For example, at my boutique, we strove to stand out from other local boutiques by offering the best one-on-one customer service at our price point. To immediately let shoppers know that this was what we were ready to give, we used our greeting to welcome customers warmly, tell them about all of our new products and promotions, and offer assistance.
A department store, on the other hand, cannot offer the same level of service, so that greeting might only include a brief hello, leaving store signs to keep shoppers informed.
When writing your script for greeting customers, avoid creating a false impression of your store, but also don’t leave out important details or neglect to let customers know you are available and want to help them. Here are the three main pieces you should consider including in your customer greeting:
- Acknowledgment: Welcome customers and let them know that you are there. An acknowledgment can be as formal or informal as your brand demands.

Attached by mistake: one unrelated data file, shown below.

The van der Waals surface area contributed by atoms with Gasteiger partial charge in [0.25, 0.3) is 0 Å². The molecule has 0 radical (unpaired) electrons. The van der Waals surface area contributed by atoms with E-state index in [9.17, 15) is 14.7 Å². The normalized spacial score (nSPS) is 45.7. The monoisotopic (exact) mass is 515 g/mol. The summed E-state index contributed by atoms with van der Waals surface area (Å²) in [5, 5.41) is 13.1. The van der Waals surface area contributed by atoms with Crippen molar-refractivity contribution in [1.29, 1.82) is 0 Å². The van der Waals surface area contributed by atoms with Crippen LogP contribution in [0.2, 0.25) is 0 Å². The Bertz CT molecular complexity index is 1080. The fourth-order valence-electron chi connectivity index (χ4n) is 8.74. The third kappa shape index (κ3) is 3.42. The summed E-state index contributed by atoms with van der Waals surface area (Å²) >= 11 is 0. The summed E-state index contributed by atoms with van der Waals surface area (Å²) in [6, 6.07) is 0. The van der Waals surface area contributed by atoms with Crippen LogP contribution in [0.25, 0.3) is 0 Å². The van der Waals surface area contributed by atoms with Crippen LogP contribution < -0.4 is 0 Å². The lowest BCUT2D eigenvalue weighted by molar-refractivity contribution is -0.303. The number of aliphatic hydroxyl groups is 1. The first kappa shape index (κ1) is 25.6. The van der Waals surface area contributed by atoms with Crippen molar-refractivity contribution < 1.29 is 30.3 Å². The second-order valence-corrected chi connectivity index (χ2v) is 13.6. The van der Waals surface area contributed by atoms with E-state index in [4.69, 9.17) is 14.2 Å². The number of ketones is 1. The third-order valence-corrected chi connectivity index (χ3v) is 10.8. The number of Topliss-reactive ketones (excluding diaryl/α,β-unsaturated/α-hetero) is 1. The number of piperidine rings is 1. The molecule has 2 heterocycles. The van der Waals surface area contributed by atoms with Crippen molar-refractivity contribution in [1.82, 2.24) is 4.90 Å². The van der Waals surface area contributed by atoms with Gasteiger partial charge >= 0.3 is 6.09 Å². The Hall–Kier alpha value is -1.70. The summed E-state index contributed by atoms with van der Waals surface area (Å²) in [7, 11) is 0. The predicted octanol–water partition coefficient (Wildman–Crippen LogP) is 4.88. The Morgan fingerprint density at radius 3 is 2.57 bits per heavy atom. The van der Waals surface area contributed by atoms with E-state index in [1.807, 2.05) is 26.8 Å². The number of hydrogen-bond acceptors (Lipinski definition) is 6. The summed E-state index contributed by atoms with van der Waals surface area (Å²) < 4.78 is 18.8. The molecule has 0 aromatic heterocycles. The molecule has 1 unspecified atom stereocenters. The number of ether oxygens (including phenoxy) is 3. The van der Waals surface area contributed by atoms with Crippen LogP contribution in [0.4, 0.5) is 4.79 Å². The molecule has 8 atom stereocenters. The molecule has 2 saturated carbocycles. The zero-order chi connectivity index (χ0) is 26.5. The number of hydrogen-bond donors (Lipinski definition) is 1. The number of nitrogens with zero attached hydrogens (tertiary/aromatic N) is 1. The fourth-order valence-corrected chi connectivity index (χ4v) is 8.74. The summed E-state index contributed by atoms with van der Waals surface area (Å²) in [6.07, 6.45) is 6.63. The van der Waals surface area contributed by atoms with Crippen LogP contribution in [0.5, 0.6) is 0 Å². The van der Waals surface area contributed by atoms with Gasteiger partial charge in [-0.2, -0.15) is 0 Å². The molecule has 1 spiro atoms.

- Rundown: Let customers know about any promotions, discounts, or exciting products. A rundown opens the door for customer interaction but does not imply immediate customer service.
- Questions and offers: Ask your shoppers if they need help or offer your assistance, which lets customers immediately decline, delay service, or accept your offer. This also sets the tone for a very attentive shopping experience.
For example, you might provide a template greeting script that goes like this:
- Acknowledgment: Hello, welcome to my store!